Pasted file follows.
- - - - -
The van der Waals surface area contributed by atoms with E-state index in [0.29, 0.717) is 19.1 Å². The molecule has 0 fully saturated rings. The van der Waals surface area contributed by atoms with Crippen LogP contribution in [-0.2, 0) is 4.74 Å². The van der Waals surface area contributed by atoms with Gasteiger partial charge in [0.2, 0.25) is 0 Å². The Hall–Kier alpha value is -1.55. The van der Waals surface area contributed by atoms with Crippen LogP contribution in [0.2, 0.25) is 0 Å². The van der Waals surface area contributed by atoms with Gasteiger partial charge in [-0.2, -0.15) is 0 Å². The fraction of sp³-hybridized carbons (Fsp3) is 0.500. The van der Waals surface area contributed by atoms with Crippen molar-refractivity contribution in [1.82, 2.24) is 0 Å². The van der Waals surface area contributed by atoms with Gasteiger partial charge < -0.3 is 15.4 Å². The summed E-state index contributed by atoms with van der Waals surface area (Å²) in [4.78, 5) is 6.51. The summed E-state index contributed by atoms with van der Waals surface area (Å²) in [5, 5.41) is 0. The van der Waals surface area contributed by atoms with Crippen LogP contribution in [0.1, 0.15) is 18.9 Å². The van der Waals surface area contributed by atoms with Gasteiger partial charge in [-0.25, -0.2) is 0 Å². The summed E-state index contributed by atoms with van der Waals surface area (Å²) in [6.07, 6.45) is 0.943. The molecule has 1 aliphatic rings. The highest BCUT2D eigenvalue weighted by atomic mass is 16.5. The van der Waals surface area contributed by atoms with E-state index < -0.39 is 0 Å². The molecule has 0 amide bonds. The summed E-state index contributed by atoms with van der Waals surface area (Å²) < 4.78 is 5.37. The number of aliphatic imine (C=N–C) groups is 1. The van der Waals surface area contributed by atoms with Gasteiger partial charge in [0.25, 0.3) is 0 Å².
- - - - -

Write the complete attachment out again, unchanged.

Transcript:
The van der Waals surface area contributed by atoms with E-state index in [0.29, 0.717) is 19.1 Å². The molecule has 0 fully saturated rings. The van der Waals surface area contributed by atoms with Crippen LogP contribution in [-0.2, 0) is 4.74 Å². The van der Waals surface area contributed by atoms with Gasteiger partial charge in [0.2, 0.25) is 0 Å². The Hall–Kier alpha value is -1.55. The van der Waals surface area contributed by atoms with Crippen LogP contribution in [0.2, 0.25) is 0 Å². The van der Waals surface area contributed by atoms with Gasteiger partial charge in [-0.2, -0.15) is 0 Å². The fraction of sp³-hybridized carbons (Fsp3) is 0.500. The van der Waals surface area contributed by atoms with Crippen molar-refractivity contribution in [1.82, 2.24) is 0 Å². The van der Waals surface area contributed by atoms with Gasteiger partial charge < -0.3 is 15.4 Å². The summed E-state index contributed by atoms with van der Waals surface area (Å²) in [4.78, 5) is 6.51. The summed E-state index contributed by atoms with van der Waals surface area (Å²) in [5, 5.41) is 0. The van der Waals surface area contributed by atoms with Crippen LogP contribution in [0.1, 0.15) is 18.9 Å². The van der Waals surface area contributed by atoms with Gasteiger partial charge in [-0.25, -0.2) is 0 Å². The summed E-state index contributed by atoms with van der Waals surface area (Å²) in [6.07, 6.45) is 0.943. The molecule has 1 aliphatic rings. The highest BCUT2D eigenvalue weighted by atomic mass is 16.5. The van der Waals surface area contributed by atoms with E-state index < -0.39 is 0 Å². The molecule has 0 amide bonds. The summed E-state index contributed by atoms with van der Waals surface area (Å²) < 4.78 is 5.37. The number of aliphatic imine (C=N–C) groups is 1. The van der Waals surface area contributed by atoms with Gasteiger partial charge in [0.25, 0.3) is 0 Å².